Another woman expressed concern that the draft would compromise recreational field space for school athletics on the RM Central School grounds.

“We’re short on fields,” she said. “Everyone is playing some time of the year.”

Wright replied that with the rough draft there may be parts that are snipped, but that it is a rough draft and early in the process.

One gentleman voiced that the plan seemed “a little too fanciful,” and was unsure whether or not residents would see themselves in the same spot 30 years down the road again. Another point of conflict he brought up was the idea that some business and buildings owned by private landowners were already in place, and the map shows that some of these properties have been moved. How would the city communicate with private landowners, and have property owners talking with each other yet?

“Without the vision, it certainly wouldn’t happen,” Wright said. Property owners have been talking to one another, and the plan is in the early stages of production.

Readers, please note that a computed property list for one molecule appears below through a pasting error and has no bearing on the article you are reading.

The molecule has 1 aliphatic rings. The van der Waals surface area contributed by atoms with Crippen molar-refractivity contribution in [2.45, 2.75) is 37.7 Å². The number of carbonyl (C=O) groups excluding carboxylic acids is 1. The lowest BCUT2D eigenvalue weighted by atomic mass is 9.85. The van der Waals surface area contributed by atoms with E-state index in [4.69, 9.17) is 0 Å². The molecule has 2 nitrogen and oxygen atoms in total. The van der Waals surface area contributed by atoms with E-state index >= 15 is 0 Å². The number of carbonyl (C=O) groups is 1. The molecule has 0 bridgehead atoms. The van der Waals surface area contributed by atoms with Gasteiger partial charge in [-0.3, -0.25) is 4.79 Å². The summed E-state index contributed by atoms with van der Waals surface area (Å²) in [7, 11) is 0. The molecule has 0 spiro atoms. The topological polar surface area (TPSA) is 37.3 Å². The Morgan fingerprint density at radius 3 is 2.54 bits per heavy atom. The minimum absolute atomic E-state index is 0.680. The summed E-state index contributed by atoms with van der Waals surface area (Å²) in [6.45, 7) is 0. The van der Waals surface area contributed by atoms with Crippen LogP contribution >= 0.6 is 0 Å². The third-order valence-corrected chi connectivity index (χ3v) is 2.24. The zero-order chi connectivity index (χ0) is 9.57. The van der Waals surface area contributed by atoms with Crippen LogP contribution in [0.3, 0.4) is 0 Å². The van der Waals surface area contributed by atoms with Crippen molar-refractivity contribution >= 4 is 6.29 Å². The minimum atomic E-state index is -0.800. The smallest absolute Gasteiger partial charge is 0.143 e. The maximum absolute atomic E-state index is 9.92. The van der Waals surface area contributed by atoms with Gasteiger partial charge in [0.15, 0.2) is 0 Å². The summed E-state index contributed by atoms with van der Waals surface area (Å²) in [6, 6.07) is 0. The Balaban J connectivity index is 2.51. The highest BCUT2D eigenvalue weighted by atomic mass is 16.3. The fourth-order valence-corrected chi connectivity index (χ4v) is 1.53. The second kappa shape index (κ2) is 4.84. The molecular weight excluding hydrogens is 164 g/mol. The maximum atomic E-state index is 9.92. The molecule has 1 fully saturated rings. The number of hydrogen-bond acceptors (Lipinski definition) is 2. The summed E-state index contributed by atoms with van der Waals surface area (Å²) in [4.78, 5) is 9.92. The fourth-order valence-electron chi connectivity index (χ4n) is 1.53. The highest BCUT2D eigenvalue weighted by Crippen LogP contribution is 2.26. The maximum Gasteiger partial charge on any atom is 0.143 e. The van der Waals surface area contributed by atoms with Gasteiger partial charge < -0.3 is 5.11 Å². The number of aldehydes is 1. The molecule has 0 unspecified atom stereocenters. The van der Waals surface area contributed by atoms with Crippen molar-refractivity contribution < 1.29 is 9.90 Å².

Susan Neill-Coolidge, a South Burlington resident, was determined to make sure that there would be minimal to no traffic noise near neighboring schools due to this plan.

A youngster in the crowd, Emily Coolidge, also wanted to make sure that paving Market Street would be a top priority in redeveloping the city. It would make for a much more enjoyable bus ride, she said.

Paul Conner assured young Coolidge and the rest of the audience that paving Market Street was most certainly high on the list of things to accomplish in the making of this new development. In doing so, it would also make it a more desirable place to walk, he said.

Among the numerous questions—both general and specific—answers were delivered in the most positive manner possible, but were not entirely addressed with great detail due to the progress of the process; it is still in the early stages, but if citizens show enough engagement in the making of South Burlington, more questions may be asked, answers to concerns may be met, and in the big picture, a finished, proud product of what citizens and landowners want City Center to look like.

SOURCE: Miranda Jonswold, Correspondent